Newsletter No.14: May 2011

Chelsea is very much in my thoughts at the moment. I’ll be on the Hilliers stand for the first half of the week, where they are featuring our Meadow Anywhere seed mix. We have been growing planters for the exhibit – I say “we”, but I’ve been helped out by Steve Morton, the seed supplier, which has calmed my nerves considerably. Hilliers are handing cheques for £4,000 to Butterfly Conservation and the Bumblebee Conservation Trust at the show, which is the donation to them from sales. Now that’s how this should work!

Chelsea is also important to me as it gives me the opportunity to talk to landscapers and designers. If Habitat Aid is to succeed we have to persuade these folk to use native and local plants and to source them from us. We have a growing and enthusiastic group of retail customers who have been brilliant in spreading the word, but unfortunately you only plant an orchard or sow a meadow once!

New Products
In addition to the new products in the pond section we are now also offering wildflower turf – popular among designers as it gives you low hassle instant impact meadow.

Oh yes, and we have confirmed the Perry Pear varieties we are selling, for delivery bare root from autumn. How can you resist a tree called Beetroot Wick Court Alex?

I’m also revamping the “perennials” section on the website, which will end up as more “woody perennials” by the end of the month.

Ponds
Our recent “making wildife ponds” course with Hugh Roberts was a great success, despite the dry weather. It reminded me what a great thing ponds are. We’ve recently expanded our product range in this area to include coir rolls and mats, pre-planted with either well established mixed plants or phragmites (reed). This is a really clever trick. If you use a butyl or plastic liner it can be difficult to create planting spots without using baskets (yuk!). Coir provides a growing medium which will keep the plants in place – plants which are already well developed, so will give you instant impact. The rolls sit nicely along the banks and you can lay the mats on gently sloping sides. Prices very according to delivery, so are available on request.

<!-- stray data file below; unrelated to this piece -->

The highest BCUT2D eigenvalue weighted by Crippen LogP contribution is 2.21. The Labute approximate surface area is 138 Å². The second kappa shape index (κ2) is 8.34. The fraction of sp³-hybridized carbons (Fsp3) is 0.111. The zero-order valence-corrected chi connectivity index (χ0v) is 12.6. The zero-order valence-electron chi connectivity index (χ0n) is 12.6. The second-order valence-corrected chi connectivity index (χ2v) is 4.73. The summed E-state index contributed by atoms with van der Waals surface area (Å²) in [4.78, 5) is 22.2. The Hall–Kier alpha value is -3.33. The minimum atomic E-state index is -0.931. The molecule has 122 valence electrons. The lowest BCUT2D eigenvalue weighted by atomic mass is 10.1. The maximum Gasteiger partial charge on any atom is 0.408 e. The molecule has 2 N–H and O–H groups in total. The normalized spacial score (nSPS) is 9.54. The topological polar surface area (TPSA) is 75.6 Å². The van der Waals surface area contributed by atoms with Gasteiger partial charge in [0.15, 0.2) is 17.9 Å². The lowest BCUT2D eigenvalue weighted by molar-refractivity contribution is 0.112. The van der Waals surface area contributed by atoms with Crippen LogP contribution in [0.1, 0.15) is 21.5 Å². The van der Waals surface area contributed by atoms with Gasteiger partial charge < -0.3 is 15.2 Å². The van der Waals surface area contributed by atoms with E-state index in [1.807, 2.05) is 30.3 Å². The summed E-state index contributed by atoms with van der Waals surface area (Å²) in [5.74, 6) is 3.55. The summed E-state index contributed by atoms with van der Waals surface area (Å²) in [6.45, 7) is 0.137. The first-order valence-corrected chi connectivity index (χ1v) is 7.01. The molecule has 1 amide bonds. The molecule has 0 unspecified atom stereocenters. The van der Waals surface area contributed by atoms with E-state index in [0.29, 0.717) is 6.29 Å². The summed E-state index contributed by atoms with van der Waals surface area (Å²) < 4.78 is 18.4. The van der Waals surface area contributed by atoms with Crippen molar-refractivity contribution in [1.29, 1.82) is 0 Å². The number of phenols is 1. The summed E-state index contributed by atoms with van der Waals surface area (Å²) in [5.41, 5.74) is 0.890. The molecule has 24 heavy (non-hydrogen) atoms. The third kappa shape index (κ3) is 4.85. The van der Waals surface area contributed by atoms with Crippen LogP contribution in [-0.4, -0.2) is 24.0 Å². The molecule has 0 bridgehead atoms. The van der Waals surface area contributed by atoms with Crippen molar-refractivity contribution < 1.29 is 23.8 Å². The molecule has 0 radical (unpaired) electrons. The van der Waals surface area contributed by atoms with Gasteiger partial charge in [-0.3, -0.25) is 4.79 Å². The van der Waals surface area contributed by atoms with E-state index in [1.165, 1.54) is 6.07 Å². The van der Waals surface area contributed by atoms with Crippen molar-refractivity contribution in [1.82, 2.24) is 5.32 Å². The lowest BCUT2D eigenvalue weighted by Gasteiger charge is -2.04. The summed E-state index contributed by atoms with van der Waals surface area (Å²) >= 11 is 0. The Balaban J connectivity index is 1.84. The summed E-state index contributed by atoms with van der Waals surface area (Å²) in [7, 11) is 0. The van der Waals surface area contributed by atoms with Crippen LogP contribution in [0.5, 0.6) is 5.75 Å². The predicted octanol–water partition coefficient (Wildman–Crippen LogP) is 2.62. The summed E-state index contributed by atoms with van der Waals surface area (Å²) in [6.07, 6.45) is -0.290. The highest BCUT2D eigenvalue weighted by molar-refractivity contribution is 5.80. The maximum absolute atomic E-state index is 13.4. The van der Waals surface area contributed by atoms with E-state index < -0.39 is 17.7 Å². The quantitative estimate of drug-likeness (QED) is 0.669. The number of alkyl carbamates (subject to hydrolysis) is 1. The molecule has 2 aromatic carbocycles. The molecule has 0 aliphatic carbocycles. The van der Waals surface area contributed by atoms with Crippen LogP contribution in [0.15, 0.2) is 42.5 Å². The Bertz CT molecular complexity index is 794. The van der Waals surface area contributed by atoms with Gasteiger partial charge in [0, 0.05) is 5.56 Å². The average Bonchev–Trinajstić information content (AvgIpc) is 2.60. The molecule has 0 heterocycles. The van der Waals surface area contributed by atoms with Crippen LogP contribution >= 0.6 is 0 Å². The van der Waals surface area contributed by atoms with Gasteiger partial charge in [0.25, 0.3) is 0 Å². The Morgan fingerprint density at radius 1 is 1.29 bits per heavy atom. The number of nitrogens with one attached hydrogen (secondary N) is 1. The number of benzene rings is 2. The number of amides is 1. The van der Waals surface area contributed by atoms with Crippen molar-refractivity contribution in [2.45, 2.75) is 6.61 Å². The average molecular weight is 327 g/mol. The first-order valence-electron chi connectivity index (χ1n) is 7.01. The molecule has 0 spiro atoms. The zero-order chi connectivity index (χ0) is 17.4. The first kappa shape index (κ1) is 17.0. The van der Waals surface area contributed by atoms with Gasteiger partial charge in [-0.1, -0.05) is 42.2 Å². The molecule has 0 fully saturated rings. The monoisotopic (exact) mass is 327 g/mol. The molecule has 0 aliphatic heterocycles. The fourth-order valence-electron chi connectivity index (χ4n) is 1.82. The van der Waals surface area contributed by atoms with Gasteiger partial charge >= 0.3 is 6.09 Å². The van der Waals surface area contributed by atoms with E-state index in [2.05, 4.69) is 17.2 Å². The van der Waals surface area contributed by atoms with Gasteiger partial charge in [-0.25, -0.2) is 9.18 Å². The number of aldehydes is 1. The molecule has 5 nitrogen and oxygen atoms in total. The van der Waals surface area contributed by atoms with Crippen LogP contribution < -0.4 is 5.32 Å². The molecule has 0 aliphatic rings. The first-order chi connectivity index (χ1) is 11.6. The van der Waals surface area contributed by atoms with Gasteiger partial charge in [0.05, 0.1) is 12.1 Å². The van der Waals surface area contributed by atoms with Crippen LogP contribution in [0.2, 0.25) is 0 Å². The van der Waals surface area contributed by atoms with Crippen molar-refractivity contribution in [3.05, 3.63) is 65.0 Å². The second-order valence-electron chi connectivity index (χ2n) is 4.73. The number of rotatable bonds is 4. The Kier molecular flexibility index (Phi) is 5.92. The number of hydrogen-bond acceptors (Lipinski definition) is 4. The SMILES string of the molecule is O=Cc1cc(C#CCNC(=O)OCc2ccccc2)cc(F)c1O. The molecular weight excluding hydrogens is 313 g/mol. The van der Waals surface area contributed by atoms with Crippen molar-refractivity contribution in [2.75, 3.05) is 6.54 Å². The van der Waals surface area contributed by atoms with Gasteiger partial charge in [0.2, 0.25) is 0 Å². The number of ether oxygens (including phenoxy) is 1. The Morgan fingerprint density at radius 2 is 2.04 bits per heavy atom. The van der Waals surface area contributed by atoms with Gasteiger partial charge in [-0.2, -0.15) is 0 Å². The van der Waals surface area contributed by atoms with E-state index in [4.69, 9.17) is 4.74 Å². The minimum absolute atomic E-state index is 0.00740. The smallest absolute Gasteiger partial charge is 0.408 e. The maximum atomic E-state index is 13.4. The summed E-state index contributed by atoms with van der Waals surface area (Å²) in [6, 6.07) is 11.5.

New Developments
We are chatting with a some high profile potential charity partners, with a view to designing and supplying new products for us to sell through our website, or through retail intermediaries. Watch this space!

Social Media etc.
I’m getting better at social media. We now have over 800 more or less genuine Twitter followers (I tweet as Habitat_Aid), in addition to our Facebook page, and the blog seems to be going well – I’m trying to get into Wikio’s Top 20 Environmental blogs.

According to Alexa the main website is now ranked the 393,031st busiest in the world, by the way. That looks like it might put us somewhere approaching the top 10,000 for UK traffic, whereas a year ago we were more like 20,000th. Like our progress overall I don’t know whether the result is good or bad, but the rate of change looks great!

Ponds to the People

Bentomat Liner
We Paid For This?

Today was the day of our first course – making a large scale wildlife pond. We were a class of 10, with Professor Hugh, from Environments for People, Rob the Plant from Salix Rivers and Wetlands and, of course, Hugh the Slew in charge of the machinery. The dogs thought it was brilliant and we’ve ended up with a state of the art pond, thanks in no small part to the muscle power of the paying punters. Although I was dashing about I learnt a huge amount, and I can’t wait to get involved in some water projects. The quality of our partners in this area means we should be absolutely spanking at it. I’ll post more pictures here and on the photo gallery as the pond fills up so I can get our beautiful plants in and it looks more interesting than a hole in the ground. Whatever Parsley thinks it’s quite an impressive hole in the ground at its deep end, mind you, and its apex will be a really nice boggy area.

Pond digging
Parsley is unimpressed by Hugh the Slew
Lining the Pond
…but we think he\’s great
Deep thought
Roger and Hugh help the Prof. with the overflow
Wildlife Pond
Ready for Rain